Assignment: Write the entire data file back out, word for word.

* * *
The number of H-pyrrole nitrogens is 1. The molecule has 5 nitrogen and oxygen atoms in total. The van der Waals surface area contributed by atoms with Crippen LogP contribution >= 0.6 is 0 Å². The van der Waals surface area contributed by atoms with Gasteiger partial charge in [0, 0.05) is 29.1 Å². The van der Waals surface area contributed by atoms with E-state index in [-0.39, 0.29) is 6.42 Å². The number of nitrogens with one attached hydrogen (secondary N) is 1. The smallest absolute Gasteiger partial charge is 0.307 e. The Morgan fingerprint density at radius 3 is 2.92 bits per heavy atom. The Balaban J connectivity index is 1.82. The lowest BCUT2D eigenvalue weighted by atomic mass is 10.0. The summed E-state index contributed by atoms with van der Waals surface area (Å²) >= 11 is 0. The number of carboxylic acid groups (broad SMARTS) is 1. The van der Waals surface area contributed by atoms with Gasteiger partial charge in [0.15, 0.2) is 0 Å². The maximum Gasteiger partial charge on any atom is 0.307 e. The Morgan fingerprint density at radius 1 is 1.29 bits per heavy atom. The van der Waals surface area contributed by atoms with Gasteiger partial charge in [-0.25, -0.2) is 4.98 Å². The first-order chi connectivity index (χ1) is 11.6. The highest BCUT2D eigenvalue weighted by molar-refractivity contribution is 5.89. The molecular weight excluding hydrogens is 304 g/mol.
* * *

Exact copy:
The number of H-pyrrole nitrogens is 1. The molecule has 5 nitrogen and oxygen atoms in total. The van der Waals surface area contributed by atoms with Crippen LogP contribution >= 0.6 is 0 Å². The van der Waals surface area contributed by atoms with Gasteiger partial charge in [0, 0.05) is 29.1 Å². The van der Waals surface area contributed by atoms with E-state index in [-0.39, 0.29) is 6.42 Å². The number of nitrogens with one attached hydrogen (secondary N) is 1. The smallest absolute Gasteiger partial charge is 0.307 e. The Morgan fingerprint density at radius 3 is 2.92 bits per heavy atom. The Balaban J connectivity index is 1.82. The lowest BCUT2D eigenvalue weighted by atomic mass is 10.0. The summed E-state index contributed by atoms with van der Waals surface area (Å²) >= 11 is 0. The number of carboxylic acid groups (broad SMARTS) is 1. The van der Waals surface area contributed by atoms with Gasteiger partial charge in [0.15, 0.2) is 0 Å². The maximum Gasteiger partial charge on any atom is 0.307 e. The Morgan fingerprint density at radius 1 is 1.29 bits per heavy atom. The van der Waals surface area contributed by atoms with Gasteiger partial charge in [-0.25, -0.2) is 4.98 Å². The first-order chi connectivity index (χ1) is 11.6. The highest BCUT2D eigenvalue weighted by molar-refractivity contribution is 5.89. The molecular weight excluding hydrogens is 304 g/mol.